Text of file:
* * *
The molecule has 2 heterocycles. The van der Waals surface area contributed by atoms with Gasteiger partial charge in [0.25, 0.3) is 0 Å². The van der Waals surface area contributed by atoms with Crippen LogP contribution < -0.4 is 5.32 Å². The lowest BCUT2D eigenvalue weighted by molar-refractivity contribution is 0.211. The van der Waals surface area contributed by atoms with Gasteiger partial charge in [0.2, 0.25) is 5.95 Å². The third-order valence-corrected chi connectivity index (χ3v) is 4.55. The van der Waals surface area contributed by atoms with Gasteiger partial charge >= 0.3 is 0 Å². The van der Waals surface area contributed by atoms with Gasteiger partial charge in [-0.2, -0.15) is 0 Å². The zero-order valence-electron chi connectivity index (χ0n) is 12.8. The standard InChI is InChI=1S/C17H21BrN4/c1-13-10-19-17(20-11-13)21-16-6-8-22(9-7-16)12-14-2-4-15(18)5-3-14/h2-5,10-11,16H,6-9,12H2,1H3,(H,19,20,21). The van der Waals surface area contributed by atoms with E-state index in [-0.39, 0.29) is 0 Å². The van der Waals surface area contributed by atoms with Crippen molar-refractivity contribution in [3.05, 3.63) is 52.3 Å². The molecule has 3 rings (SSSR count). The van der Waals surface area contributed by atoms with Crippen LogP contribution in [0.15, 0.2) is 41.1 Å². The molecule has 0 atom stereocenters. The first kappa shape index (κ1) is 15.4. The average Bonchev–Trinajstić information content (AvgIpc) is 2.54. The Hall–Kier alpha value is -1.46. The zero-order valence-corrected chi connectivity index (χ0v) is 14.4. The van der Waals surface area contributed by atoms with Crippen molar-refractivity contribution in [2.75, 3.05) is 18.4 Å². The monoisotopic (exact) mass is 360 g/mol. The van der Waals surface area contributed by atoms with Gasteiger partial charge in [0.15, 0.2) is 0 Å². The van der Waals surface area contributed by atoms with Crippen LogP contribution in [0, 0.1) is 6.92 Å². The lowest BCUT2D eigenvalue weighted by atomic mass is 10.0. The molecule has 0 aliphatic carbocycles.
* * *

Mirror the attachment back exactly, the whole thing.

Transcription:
The molecule has 2 heterocycles. The van der Waals surface area contributed by atoms with Gasteiger partial charge in [0.25, 0.3) is 0 Å². The van der Waals surface area contributed by atoms with Crippen LogP contribution < -0.4 is 5.32 Å². The lowest BCUT2D eigenvalue weighted by molar-refractivity contribution is 0.211. The van der Waals surface area contributed by atoms with Gasteiger partial charge in [0.2, 0.25) is 5.95 Å². The third-order valence-corrected chi connectivity index (χ3v) is 4.55. The van der Waals surface area contributed by atoms with Gasteiger partial charge >= 0.3 is 0 Å². The van der Waals surface area contributed by atoms with Gasteiger partial charge in [-0.2, -0.15) is 0 Å². The zero-order valence-electron chi connectivity index (χ0n) is 12.8. The standard InChI is InChI=1S/C17H21BrN4/c1-13-10-19-17(20-11-13)21-16-6-8-22(9-7-16)12-14-2-4-15(18)5-3-14/h2-5,10-11,16H,6-9,12H2,1H3,(H,19,20,21). The van der Waals surface area contributed by atoms with E-state index in [-0.39, 0.29) is 0 Å². The van der Waals surface area contributed by atoms with Crippen molar-refractivity contribution in [3.05, 3.63) is 52.3 Å². The molecule has 3 rings (SSSR count). The van der Waals surface area contributed by atoms with Crippen LogP contribution in [0.15, 0.2) is 41.1 Å². The molecule has 0 atom stereocenters. The first kappa shape index (κ1) is 15.4. The average Bonchev–Trinajstić information content (AvgIpc) is 2.54. The Hall–Kier alpha value is -1.46. The zero-order valence-corrected chi connectivity index (χ0v) is 14.4. The van der Waals surface area contributed by atoms with Crippen molar-refractivity contribution in [2.75, 3.05) is 18.4 Å². The monoisotopic (exact) mass is 360 g/mol. The van der Waals surface area contributed by atoms with Gasteiger partial charge in [0.15, 0.2) is 0 Å². The van der Waals surface area contributed by atoms with Crippen LogP contribution in [0, 0.1) is 6.92 Å². The lowest BCUT2D eigenvalue weighted by atomic mass is 10.0. The molecule has 0 aliphatic carbocycles.